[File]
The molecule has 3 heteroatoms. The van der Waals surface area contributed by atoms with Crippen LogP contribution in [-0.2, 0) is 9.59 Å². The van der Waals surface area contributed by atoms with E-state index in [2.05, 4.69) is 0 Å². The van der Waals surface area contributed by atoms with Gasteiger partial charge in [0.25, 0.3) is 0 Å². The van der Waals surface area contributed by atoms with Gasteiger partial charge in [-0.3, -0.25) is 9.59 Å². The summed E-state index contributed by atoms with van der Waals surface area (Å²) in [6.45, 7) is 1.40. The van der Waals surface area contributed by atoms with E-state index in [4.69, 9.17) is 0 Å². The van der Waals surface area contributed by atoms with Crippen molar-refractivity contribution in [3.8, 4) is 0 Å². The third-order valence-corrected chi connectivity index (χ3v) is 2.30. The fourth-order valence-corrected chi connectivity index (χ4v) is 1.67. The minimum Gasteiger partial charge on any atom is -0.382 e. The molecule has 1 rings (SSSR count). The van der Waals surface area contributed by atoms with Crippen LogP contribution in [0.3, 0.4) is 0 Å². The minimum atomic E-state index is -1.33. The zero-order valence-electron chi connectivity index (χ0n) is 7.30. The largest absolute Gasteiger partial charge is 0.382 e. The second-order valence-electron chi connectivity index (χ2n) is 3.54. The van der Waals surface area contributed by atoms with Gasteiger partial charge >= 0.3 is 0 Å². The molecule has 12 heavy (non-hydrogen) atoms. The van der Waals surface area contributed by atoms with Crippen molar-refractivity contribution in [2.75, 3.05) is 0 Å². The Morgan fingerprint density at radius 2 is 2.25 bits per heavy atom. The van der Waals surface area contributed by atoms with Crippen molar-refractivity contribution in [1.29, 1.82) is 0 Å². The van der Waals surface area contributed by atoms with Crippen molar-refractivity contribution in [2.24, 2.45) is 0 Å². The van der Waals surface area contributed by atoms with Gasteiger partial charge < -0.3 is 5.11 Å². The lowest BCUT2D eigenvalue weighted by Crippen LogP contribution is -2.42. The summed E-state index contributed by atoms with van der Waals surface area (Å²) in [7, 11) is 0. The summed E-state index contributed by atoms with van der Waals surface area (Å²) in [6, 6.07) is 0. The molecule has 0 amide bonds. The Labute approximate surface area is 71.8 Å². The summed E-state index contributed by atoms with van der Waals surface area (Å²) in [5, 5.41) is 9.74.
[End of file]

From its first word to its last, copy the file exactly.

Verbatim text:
The molecule has 3 heteroatoms. The van der Waals surface area contributed by atoms with Crippen LogP contribution in [-0.2, 0) is 9.59 Å². The van der Waals surface area contributed by atoms with E-state index in [2.05, 4.69) is 0 Å². The van der Waals surface area contributed by atoms with Gasteiger partial charge in [0.25, 0.3) is 0 Å². The van der Waals surface area contributed by atoms with Gasteiger partial charge in [-0.3, -0.25) is 9.59 Å². The summed E-state index contributed by atoms with van der Waals surface area (Å²) in [6.45, 7) is 1.40. The van der Waals surface area contributed by atoms with E-state index in [4.69, 9.17) is 0 Å². The van der Waals surface area contributed by atoms with Crippen molar-refractivity contribution in [3.8, 4) is 0 Å². The third-order valence-corrected chi connectivity index (χ3v) is 2.30. The fourth-order valence-corrected chi connectivity index (χ4v) is 1.67. The minimum Gasteiger partial charge on any atom is -0.382 e. The molecule has 1 rings (SSSR count). The van der Waals surface area contributed by atoms with Crippen LogP contribution in [0.3, 0.4) is 0 Å². The minimum atomic E-state index is -1.33. The zero-order valence-electron chi connectivity index (χ0n) is 7.30. The largest absolute Gasteiger partial charge is 0.382 e. The second-order valence-electron chi connectivity index (χ2n) is 3.54. The van der Waals surface area contributed by atoms with Gasteiger partial charge >= 0.3 is 0 Å². The molecule has 12 heavy (non-hydrogen) atoms. The van der Waals surface area contributed by atoms with Crippen molar-refractivity contribution in [2.75, 3.05) is 0 Å². The Morgan fingerprint density at radius 2 is 2.25 bits per heavy atom. The van der Waals surface area contributed by atoms with Crippen molar-refractivity contribution in [1.29, 1.82) is 0 Å². The van der Waals surface area contributed by atoms with Crippen molar-refractivity contribution in [2.24, 2.45) is 0 Å². The van der Waals surface area contributed by atoms with Gasteiger partial charge < -0.3 is 5.11 Å². The lowest BCUT2D eigenvalue weighted by Crippen LogP contribution is -2.42. The summed E-state index contributed by atoms with van der Waals surface area (Å²) in [7, 11) is 0. The summed E-state index contributed by atoms with van der Waals surface area (Å²) in [6, 6.07) is 0. The molecule has 0 amide bonds. The Labute approximate surface area is 71.8 Å². The summed E-state index contributed by atoms with van der Waals surface area (Å²) in [5, 5.41) is 9.74.